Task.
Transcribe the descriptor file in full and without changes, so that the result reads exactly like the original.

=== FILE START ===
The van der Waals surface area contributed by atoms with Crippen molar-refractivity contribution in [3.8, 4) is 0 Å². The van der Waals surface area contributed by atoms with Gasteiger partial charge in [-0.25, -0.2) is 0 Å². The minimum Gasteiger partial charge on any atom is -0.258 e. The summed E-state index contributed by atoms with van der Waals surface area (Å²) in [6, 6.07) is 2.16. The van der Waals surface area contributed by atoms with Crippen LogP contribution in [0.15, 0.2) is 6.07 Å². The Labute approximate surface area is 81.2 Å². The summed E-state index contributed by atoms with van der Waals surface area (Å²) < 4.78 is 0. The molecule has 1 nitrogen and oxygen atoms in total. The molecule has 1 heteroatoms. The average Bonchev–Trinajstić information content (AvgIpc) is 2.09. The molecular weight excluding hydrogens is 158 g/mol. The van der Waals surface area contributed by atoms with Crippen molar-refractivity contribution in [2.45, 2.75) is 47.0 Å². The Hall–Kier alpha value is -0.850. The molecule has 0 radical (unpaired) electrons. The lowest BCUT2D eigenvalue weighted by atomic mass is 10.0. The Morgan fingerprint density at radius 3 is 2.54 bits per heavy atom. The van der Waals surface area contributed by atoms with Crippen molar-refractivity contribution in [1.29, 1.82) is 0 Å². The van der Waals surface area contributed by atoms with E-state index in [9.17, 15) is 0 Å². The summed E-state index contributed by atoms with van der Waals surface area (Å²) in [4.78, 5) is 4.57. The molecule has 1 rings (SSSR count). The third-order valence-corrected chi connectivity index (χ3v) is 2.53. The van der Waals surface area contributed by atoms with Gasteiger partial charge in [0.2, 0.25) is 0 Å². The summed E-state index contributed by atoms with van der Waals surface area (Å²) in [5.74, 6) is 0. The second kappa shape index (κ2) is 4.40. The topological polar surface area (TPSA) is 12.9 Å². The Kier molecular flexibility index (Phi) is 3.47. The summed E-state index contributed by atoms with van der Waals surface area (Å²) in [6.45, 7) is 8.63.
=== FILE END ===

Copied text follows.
The van der Waals surface area contributed by atoms with Crippen molar-refractivity contribution in [3.8, 4) is 0 Å². The van der Waals surface area contributed by atoms with Gasteiger partial charge in [-0.25, -0.2) is 0 Å². The minimum Gasteiger partial charge on any atom is -0.258 e. The summed E-state index contributed by atoms with van der Waals surface area (Å²) in [6, 6.07) is 2.16. The van der Waals surface area contributed by atoms with Crippen LogP contribution in [0.15, 0.2) is 6.07 Å². The Labute approximate surface area is 81.2 Å². The summed E-state index contributed by atoms with van der Waals surface area (Å²) < 4.78 is 0. The molecule has 1 nitrogen and oxygen atoms in total. The molecule has 1 heteroatoms. The average Bonchev–Trinajstić information content (AvgIpc) is 2.09. The molecular weight excluding hydrogens is 158 g/mol. The van der Waals surface area contributed by atoms with Crippen molar-refractivity contribution in [2.45, 2.75) is 47.0 Å². The Hall–Kier alpha value is -0.850. The molecule has 0 radical (unpaired) electrons. The lowest BCUT2D eigenvalue weighted by atomic mass is 10.0. The Morgan fingerprint density at radius 3 is 2.54 bits per heavy atom. The van der Waals surface area contributed by atoms with Crippen molar-refractivity contribution in [1.29, 1.82) is 0 Å². The van der Waals surface area contributed by atoms with E-state index in [9.17, 15) is 0 Å². The summed E-state index contributed by atoms with van der Waals surface area (Å²) in [4.78, 5) is 4.57. The molecule has 1 rings (SSSR count). The third-order valence-corrected chi connectivity index (χ3v) is 2.53. The van der Waals surface area contributed by atoms with Gasteiger partial charge in [0.2, 0.25) is 0 Å². The summed E-state index contributed by atoms with van der Waals surface area (Å²) in [5.74, 6) is 0. The second kappa shape index (κ2) is 4.40. The topological polar surface area (TPSA) is 12.9 Å². The Kier molecular flexibility index (Phi) is 3.47. The summed E-state index contributed by atoms with van der Waals surface area (Å²) in [6.45, 7) is 8.63.